Very few folks in North America will mourn the death of the diesel automobile. For some reason, diesels never caught on in America.
Volkswagen seemed to be the only car company to sell a significant number of diesels. Then it was caught cheating on emissions testing and got slapped with billions in fines. Several executives ended up in jail.
Just as VW seemed to be recovering, the company admitted to subjecting monkeys to diesel fumes in an attempt to show how harmless the fumes were. The scandal erupted all over again.
In spite of all this, VW has posted robust earnings, which shows how profitable car companies can be, even in bad times.
Meanwhile, some European governments have decided that diesels — as well as all gasoline engines — must go.
Those moves played out last week at the Geneva auto show. Lots of hybrids and full electrics were on display — without any strong indication that consumers are looking forward to a flood of electric vehicles. No one knows what the demand will be without government mandates. But based on existing sales, it would appear to be quite small.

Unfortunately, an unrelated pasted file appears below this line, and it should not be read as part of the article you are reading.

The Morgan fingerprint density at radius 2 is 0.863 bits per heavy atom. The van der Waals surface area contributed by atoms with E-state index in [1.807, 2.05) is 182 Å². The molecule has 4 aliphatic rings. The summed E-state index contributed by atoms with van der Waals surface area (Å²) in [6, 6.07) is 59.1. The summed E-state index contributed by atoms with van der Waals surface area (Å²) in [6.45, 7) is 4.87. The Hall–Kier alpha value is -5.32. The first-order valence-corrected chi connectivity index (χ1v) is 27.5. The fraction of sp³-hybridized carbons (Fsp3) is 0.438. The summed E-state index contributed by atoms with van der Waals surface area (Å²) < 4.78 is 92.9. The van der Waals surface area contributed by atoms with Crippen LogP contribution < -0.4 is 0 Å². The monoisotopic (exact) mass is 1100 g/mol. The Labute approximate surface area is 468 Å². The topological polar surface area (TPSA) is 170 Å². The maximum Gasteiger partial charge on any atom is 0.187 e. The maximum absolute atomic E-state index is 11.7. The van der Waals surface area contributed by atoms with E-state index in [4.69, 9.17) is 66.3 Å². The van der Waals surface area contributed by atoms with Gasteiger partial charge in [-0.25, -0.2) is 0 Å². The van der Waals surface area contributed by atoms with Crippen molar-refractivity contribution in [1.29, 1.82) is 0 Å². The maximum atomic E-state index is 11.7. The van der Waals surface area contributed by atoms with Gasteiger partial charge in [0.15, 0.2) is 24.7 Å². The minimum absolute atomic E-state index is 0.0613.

Auto executives are starting to demand that governments install charging stations across Europe to service all these potential EVs in the future. It is remarkable how quickly auto manufacturers have toed the line and are investing precious resources in EVs, with little demand from customers. Last year, EVs accounted for a full percentage point of market share in Europe for the first time.
I can remember the battle the industry put up when governments mandated airbags. The auto industry lost, but not without fighting tooth and nail.
There is an interesting contradiction going on these days. Consumers are forsaking sedans for crossovers and SUVs. Meanwhile, we are seeing the debut of EVs and a new batch of supercars that all seem capable of topping 200 mph. VW, despite its scandal woes and investments in electrification, last week predicted a "renaissance" for diesels.
It is confusing to say the least.
The only ones appearing to know exactly what they want are European governments. France and the United Kingdom are set on outlawing internal combustion engines in passenger vehicles by 2040. But these nations haven't addressed the heavy-duty truck business, which shows no interest in abandoning diesel powerplants.
The auto industry is again in flux. It will be, as always, fascinating to see the outcome.